“There is no proof that any medication actually works against this virus,” Goldstein said.

Several callers inquired about testing, when and where to receive it and for whom it was being prioritized.

“There are several testing sites not too far away,” Haywood said. “Right now, the testing is being concentrated on healthcare workers, those who are on the frontline as well as first responders. A lot of testing has been done in a big level in the last few days.”

He informed callers of two testing sites in Philadelphia. The Rite Aid at the corner of Ogontz Avenue and Washington Lane is offering tests every weekday, and in South Philadelphia, a drive-through testing site is set up next to Citizens Bank Park.

“The lines are long,” Haywood said. “A friend of mine who is a dentist said he was in the line for eight hours. When he got to the front of the line, time was up, and he had to come back the next day.”

Goldstein urged people to be discerning when considering being tested.

“If you have no symptoms, or mild symptoms, and no chest pain, no trouble breathing or diarrhea, [then] you self isolate,” he said. “Testing will not alter the outcome of your process, so there doesn’t necessarily need to be a test if you’re having minimal to no symptoms.”

Economic fallout, government aid and taxes were the subject of many questions.

Congressmen Evans highlighted some of the features of the federal stimulus package which passed Friday, including unemployment insurance extension, funds for small business investment and payments given directly to people based on 2018 tax filings.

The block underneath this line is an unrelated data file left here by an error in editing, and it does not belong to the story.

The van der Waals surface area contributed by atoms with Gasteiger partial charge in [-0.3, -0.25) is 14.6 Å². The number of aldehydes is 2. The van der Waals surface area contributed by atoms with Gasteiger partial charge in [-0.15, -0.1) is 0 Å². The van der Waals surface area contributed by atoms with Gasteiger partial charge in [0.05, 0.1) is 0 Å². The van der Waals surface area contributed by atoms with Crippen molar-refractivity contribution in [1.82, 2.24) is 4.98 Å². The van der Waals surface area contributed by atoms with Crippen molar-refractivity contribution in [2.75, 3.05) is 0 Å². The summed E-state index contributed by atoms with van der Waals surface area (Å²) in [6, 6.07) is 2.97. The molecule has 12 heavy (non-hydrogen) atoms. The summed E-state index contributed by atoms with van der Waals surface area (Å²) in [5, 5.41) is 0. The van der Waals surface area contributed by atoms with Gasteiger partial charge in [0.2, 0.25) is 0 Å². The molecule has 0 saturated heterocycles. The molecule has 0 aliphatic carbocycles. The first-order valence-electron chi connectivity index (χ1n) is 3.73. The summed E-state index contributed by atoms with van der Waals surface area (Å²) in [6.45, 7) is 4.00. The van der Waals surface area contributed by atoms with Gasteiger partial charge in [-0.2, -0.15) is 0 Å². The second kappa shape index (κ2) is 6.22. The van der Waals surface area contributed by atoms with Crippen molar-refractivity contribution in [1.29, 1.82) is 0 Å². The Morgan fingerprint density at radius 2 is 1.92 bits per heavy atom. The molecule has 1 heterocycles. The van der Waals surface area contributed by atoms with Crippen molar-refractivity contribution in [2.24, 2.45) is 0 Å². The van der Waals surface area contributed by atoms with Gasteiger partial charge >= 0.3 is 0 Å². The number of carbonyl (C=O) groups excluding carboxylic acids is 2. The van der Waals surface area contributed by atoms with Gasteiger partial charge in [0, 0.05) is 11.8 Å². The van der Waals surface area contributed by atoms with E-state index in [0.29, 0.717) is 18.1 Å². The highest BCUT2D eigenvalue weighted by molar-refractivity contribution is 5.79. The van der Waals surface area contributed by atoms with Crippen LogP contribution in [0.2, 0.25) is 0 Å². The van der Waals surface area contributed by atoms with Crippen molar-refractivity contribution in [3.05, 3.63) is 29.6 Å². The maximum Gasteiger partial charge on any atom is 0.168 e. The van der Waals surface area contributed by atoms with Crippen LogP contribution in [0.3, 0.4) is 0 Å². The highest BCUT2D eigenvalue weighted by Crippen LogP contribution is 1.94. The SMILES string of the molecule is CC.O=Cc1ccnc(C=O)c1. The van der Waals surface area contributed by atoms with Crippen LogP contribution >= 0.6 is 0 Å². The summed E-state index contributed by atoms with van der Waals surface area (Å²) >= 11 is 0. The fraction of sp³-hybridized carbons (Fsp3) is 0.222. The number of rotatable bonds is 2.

“The 2018 will be a determining factor if you receive the grant. That grant is for $1,200,” he said. “And it will come directly to you.”

Senator Haywood confirmed that PA’s tax deadline extension from April 15 to July 15 was for both filing and payment. Haywood also addressed the eviction and foreclosure moratoriums and responded to a caller’s question about rental and mortgage payment moratoriums.

“The supreme court has temporarily stopped evictions and foreclosures,” Senator Haywood said. “Now, evictions, that’s way down the line, and foreclosure, also very far down the line. There is no moratorium in terms of paying rent, no moratorium in terms of paying mortgage. But if you don’t pay, you are not going to be evicted. Now that’s for the period that we are under.

“Eventually the moratorium is going to end. When that ends, if people haven’t paid, then evictions can go forward, and foreclosures can go forward. I want to be clear. There is no moratorium on paying rent. There is no moratorium on mortgage.”

There were questions that couldn’t be answered. Haywood and Evans took contact information from callers and promised to respond when answers were clear.

Dr. Goldstein offered the best answer he could for a question on how long the city and country would be in crisis mode after the caller cited China’s timeline.

“It feels like a lot longer because we’ve been aware of it for so long in these other countries,” he said. “Only in the last few weeks, we started to notice it in our country. It might run a course of three, four, five months. There is no way to know, but based on what we are monitoring, it does mimic the other countries.”

The complete audio from the town meeting is available at Senator Haywood’s website: senatorhaywood.com.